Amniocentesis is a procedure in which a small amount of amniotic fluid (the fluid present around the unborn baby in the uterus) is removed for testing or treatment purposes. The amniotic fluid contains fetal cells and various proteins.
Analyzing the fetal cells in the amniotic fluid can help assess the health of a baby even before birth. Amniocentesis can test for various conditions in the baby while still in the uterus, such as genetic abnormalities, and analyze lung maturity of the baby and other illnesses.
The test results of amniocentesis can help analyze the development of the unborn baby inside the womb. The information obtained from the test can help the parents make decisions about the pregnancy and their desire to continue the pregnancy. The tests help doctors design a treatment plan during pregnancy and after childbirth. The doctors would be able to be ready to manage and prevent complications.
Why is amniocentesis done?
Amniocentesis can be done to test for the following:
- Genetic testing: Testing the amniotic fluid can help diagnose genetic disorders such as Down syndrome, spina bifida, or cystic fibrosis. Amniocentesis to test for genetic abnormalities is usually performed in the second trimester after 15 weeks of pregnancy.
- Fetal lung maturity testing: Testing the maturity of the fetal lung can help determine whether a baby's lungs are mature enough for birth. Amniocentesis to determine the baby’s lung maturity is usually performed later in the course of pregnancy between 32 and 39 weeks.
- Diagnosis of fetal infections: Amniotic fluid testing can be done to evaluate the baby for infection or other illness.
- As a treatment procedure: Amniocentesis may be done as a treatment procedure for conditions such as polydraminos. Polyhydraminos is a condition in which there is an excess accumulation of the amniotic fluid during pregnancy. Amniocentesis may be done to drain excess amniotic fluid from the uterus.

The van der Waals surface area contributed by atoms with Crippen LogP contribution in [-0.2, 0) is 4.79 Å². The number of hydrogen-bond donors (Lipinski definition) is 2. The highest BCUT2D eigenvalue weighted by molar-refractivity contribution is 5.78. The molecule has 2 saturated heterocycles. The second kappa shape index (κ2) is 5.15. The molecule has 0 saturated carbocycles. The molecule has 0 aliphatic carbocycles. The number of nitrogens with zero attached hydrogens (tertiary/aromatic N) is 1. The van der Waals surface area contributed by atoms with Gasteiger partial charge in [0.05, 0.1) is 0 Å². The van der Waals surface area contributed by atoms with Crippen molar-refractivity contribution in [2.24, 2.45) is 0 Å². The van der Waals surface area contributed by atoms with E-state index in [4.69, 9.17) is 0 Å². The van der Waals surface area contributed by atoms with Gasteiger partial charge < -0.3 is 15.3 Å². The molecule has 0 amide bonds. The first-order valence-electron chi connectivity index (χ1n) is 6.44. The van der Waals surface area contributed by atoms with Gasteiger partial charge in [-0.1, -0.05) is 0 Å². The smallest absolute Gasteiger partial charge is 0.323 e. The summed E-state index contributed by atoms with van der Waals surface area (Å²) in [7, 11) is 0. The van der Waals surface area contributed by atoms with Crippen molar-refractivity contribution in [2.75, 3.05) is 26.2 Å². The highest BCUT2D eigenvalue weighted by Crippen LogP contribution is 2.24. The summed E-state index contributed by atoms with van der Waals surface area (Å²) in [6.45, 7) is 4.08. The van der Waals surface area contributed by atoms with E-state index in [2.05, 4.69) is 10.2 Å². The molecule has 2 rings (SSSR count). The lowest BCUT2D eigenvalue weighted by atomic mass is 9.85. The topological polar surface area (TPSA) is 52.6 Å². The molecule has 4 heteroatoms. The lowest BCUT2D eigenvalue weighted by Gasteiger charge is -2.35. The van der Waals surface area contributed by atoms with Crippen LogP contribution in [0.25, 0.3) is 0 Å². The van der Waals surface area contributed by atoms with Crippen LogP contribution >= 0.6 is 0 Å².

- Paternity testing: Fetal cells in the amniotic fluid can be analyzed for DNA paternity testing.
Amniocentesis is highly indicated in the following cases:
- Positive results from a prenatal screening test indicate the possibility of abnormalities. Amniocentesis is done to confirm or rule out a diagnosis.
- Having another child with a genetic abnormality
- Babies born to women aged 35 years and older have a higher risk of chromosomal conditions such as Down syndrome. Your healthcare provider might suggest amniocentesis to rule out these conditions.
- You have a family history of a specific genetic condition or you or your partner is a known carrier of a genetic condition
- Abnormal ultrasound findings during routine examinations during pregnancy
When should amniocentesis not be done?
Amniocentesis is usually not advised in the following cases:
- An active infection in the mother
- Human immunodeficiency virus/acquired immunodeficiency syndrome (HIV/AIDS)
- Hepatitis B or C infections
Similarly, the above infections can be transmitted to the baby during amniocentesis.
How is amniocentesis performed?
During the procedure: The patient is made to lie on the back and an ultrasound is usually done prior to amniocentesis to determine the baby's exact location in the uterus. The abdomen is cleaned with an antiseptic. Anesthesia is usually not used, but most women experience mild or no discomfort during the procedure. A long and thin needle is inserted through the abdomen and into the uterus under ultrasound guidance. A small amount of amniotic fluid is aspirated into a syringe, and the needle is removed. The fluid is then sent to the lab for analysis.
After the procedure: The patient may be required to stay in the clinic or hospital for a few hours to monitor the baby’s vitals after the procedure. Some patients may experience mild cramping or pelvic discomfort, which usually resolves. Patients can resume normal activities after the procedure, but exercise and sexual activity should be avoided for two or three days.